Charles Spencer Chaplin was born in London, England, on April 16th, 1889.
His father was a versatile vocalist and actor; and his mother, known under the stage name of Lily Harley, was an attractive actress and singer, who gained a reputation for her work in the light opera field.
Charlie was thrown on his own resources before he reached the age of ten as the early death of his father and the subsequent illness of his mother made it necessary for Charlie and his brother, Sydney, to fend for themselves.
Having inherited natural talents from their parents, the youngsters took to the stage as the best opportunity for a career.
Charlie made his professional debut as a member of a juvenile group called “The Eight Lancashire Lads” and rapidly won popular favour as an outstanding tap dancer.
When he was about twelve, he got his first chance to act in a legitimate stage show, and appeared as “Billy” the page boy, in support of first H. A. Saintsbury and then William Gillette in different productions of “Sherlock Holmes”.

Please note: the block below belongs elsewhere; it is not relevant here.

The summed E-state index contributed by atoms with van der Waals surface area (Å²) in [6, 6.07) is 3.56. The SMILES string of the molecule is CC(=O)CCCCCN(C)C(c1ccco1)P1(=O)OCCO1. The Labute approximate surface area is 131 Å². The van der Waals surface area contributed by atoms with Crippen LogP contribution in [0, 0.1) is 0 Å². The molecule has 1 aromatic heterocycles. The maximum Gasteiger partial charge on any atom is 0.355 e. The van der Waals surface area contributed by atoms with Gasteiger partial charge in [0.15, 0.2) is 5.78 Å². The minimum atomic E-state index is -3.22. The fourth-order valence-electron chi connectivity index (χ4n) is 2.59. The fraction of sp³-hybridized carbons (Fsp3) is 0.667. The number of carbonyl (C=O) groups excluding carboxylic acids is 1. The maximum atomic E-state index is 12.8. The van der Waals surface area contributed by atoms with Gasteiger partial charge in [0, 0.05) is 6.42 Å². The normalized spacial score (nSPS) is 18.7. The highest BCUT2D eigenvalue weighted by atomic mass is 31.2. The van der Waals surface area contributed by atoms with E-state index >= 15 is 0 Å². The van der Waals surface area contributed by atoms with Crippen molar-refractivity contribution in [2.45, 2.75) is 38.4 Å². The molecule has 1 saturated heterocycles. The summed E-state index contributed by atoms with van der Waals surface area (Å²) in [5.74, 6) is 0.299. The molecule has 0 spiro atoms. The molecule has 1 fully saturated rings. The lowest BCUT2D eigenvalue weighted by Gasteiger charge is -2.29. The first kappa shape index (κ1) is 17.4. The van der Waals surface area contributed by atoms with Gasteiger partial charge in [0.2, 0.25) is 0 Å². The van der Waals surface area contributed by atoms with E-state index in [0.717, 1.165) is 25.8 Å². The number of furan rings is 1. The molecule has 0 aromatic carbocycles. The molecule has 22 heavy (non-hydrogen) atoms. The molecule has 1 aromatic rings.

At the close of this engagement, Charlie started a career as a comedian in vaudeville, which eventually took him to the United States in 1910 as a featured player with the Fred Karno Repertoire Company.
He scored an immediate hit with American audiences, particularly with his characterization in a sketch entitled “A Night in an English Music Hall”.
When the Fred Karno troupe returned to the United States in the fall of 1912 for a repeat tour, Chaplin was offered a motion picture contract.
His initial salary was $150 a week, but his overnight success on the screen spurred other producers to start negotiations for his services.
The following year Charlie was even more in demand and signed with the Mutual Film Corporation for a much larger sum to make 12 two-reel comedies.
These include “The Floorwalker”, “The Fireman”, “The Vagabond”, “One A.M.” (a production in which he was the only character for the entire two reels with the exception of the entrance of a cab driver in the opening scene), “The Count”, “The Pawnshop”, “Behind the Screen”, “The Rink”, “Easy Street” (heralded as his greatest production up to that time), “The Cure”, “The Immigrant” and “The Adventurer”.
Chaplin’s versatility extended to writing, music and sports. He was the author of at least four books, “My Trip Abroad”, “A Comedian Sees the World”, “My Autobiography”, “My Life in Pictures” as well as all of his scripts.He was also a composer, having written and published many songs.
He died on Christmas day 1977, survived by eight children from his last marriage with Oona O’Neill, and one son from his short marriage to Lita Grey.